A Remake We Didn't Ask For
There is a line of dialogue in Papillon in which the prison warden says to his titular captive immediately upon opening the cell door at the conclusion of the prisoner's five-year stint in solitary confinement: "Not many make it five years in here; what is it out there that you are living for?”
That moment is intended to connect viewers to the film’s deeper themes of love, friendship, and loyalty and to force us to contemplate what’s important in our own lives. Are the things we deem important worth enduring five years of beatings, starvation, and total sensory deprivation?
Perhaps the scene might carry its intended weight had we been allowed to fully invest our sympathy -- or even pity -- in the story’s main characters, their struggles, and what it is that they are actually living for. But as it is, we never really get to know them. We sympathize with their plight as they endure nearly daily beatings at the hands of egomaniacal guards or deranged fellow prisoners, but the symbolism of the scene, its importance, and how it speaks to the resilience of the human spirit seems lost in a haze of blood, brutality, and graphic violence. It never transcends as a metaphor for our own personal struggles that keep us held captive in some form or another. That crucial oversight is but one of numerous missed opportunities that plague the new Papillon, a remake we never asked for and one that certainly doesn’t add to the Papillon legacy.
This film is a remake of the 1973 classic starring Steve McQueen and Dustin Hoffman. It tells the true story of two men who forged a lasting friendship out of one of the least friendly of situations imaginable; serving time in one of the world’s most notorious prisons. While an inmate in the infamous penal colony system in French Guiana during the 1930’s, professional safecracker and underworld gangster, Henri Charriére (Charlie Hunnam) -- dubbed “Papillon” for the butterfly tattoo he bears on his chest -- would endure intense beatings and savage torture before eventually befriending notorious counterfeiter and fellow inmate Louis Dega (Rami Malek), who pledged to underwrite Charriére’s planned escape from the dangerous prison in exchange for protection while the two are incarcerated.
The new movie is directed by Danish filmmaker Michael Noer who works from a script that claims to be a more faithful interpretation of Charriére’s memoir and book of his ordeal than was the ’73 original. I’m in a bit of a compromising situation with this one, in that I consider the Franklin J. Schaffner-directed original among the top five on my list of best films of all time, so it is inevitable that comparisons between the two films will be made in this text, the biggest of which is the failure to capture the humanity and most of the emotional beats of both Charriére’s story and of Schaffner’s film. Noer spends a bit more time at the beginning of his film in 1930s Paris as we are introduced to Charriére and girlfriend Nenette (Eve Hewson) before he is suddenly arrested, wrongfully accused of the murder of a local pimp, and shipped away to prison.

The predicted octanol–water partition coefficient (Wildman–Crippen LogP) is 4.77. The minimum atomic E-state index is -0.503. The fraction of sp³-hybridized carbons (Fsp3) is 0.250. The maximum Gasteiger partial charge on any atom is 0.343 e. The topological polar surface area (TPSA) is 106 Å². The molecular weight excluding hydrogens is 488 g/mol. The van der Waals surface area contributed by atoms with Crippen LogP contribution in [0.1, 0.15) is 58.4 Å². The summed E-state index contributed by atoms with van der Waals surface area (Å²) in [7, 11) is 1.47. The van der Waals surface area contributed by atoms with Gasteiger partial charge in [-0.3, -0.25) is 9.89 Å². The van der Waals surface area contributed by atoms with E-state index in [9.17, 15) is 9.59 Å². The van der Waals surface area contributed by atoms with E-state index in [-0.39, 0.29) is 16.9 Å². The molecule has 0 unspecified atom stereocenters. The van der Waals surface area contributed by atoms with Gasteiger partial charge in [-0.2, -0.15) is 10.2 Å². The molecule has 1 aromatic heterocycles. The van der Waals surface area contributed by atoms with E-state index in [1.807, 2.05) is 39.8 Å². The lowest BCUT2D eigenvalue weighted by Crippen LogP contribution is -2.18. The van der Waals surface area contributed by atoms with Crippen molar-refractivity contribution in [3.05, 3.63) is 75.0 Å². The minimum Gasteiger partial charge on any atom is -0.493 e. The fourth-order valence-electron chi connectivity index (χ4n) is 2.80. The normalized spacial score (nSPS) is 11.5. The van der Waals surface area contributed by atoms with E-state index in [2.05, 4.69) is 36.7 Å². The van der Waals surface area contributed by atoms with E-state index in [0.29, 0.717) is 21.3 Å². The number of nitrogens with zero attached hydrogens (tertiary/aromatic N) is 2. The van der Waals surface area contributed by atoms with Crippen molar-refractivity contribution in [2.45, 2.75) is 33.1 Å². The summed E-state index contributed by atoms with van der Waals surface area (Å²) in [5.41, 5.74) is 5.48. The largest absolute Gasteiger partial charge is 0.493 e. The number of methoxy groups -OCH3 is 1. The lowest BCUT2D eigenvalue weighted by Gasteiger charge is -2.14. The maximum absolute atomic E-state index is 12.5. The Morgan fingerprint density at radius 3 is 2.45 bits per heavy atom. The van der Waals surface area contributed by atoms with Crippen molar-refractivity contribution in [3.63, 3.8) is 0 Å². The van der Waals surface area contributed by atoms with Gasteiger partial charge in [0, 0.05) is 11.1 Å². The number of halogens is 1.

Hunnam is up against a tough task here. McQueen’s Charriére/Papillon is widely considered one of the actor’s best. Some of McQueen’s most memorable scenes were of his skeletal frame stalking the corners of his cell, eyes gaunt, and lips peeling as he crushed insects for protein. We felt the rottenness and smelled the stench. But here, Hunnam never rises above the material he is given, and as a result, his Papillon is but a fragile shell of the legend … but with more pronounced abs. Yes, there is a nude outdoor shower scene.
We learn very little of Degas’ backstory which is a bit disappointing as his character, as originally written, is the most interesting of the two; a refined millionaire without the social or physical tools to survive prison. It is difficult to avoid the distinct impression that Malek went back and watched Hoffman’s performance and is channeling his counterpart’s neurotic mannerisms and gravelly voice. A new take on the character would have been a welcome change and a much respected reach for the actor.
The two men are the heart of Charriére’s story, but because the actors never strike that magic chemistry, we never totally buy in to their undying relationship. And the serious misunderstanding -- or, perhaps misrepresentation -- of this relationship is the film’s greatest flaw. It is when we arrive at the penal colony that Noer comes to life. The director is at his best when his camera takes in atmosphere and mood rather than human character. Whether the sights and sounds of the Parisian nightlife, or the stifling jungles of French Guiana, under the aid of cinematographer Hagen Bogdanski, he certainly knows where to put the camera for maximum effect. But missing is our fear of the prison, and the tension that comes from watching the pink-faced newbies walking into the hell-on-earth they don’t yet know. Sure, we see the suffering, we hear the horrific cries of terror, and we experience the human suffering. But since we barely know the men, the impact of it all is severely neutered.
Without a unique take or totally different vision, it is baffling why anyone felt this classic prison tale needed a revisit. We are told because it more accurately follows Charriére’s story. If that is true, then the original itself wasn’t that far off. The film's tagline tells us this is the greatest escape adventure ever told. While that may indeed be true, the movie telling the story certainly never achieves the same heights.
(Released by Bleeker Street Media and rated “R” for violence including bloody images, language, nudity and some sexual material.)
Review also posted at www.franksreelreviews.com.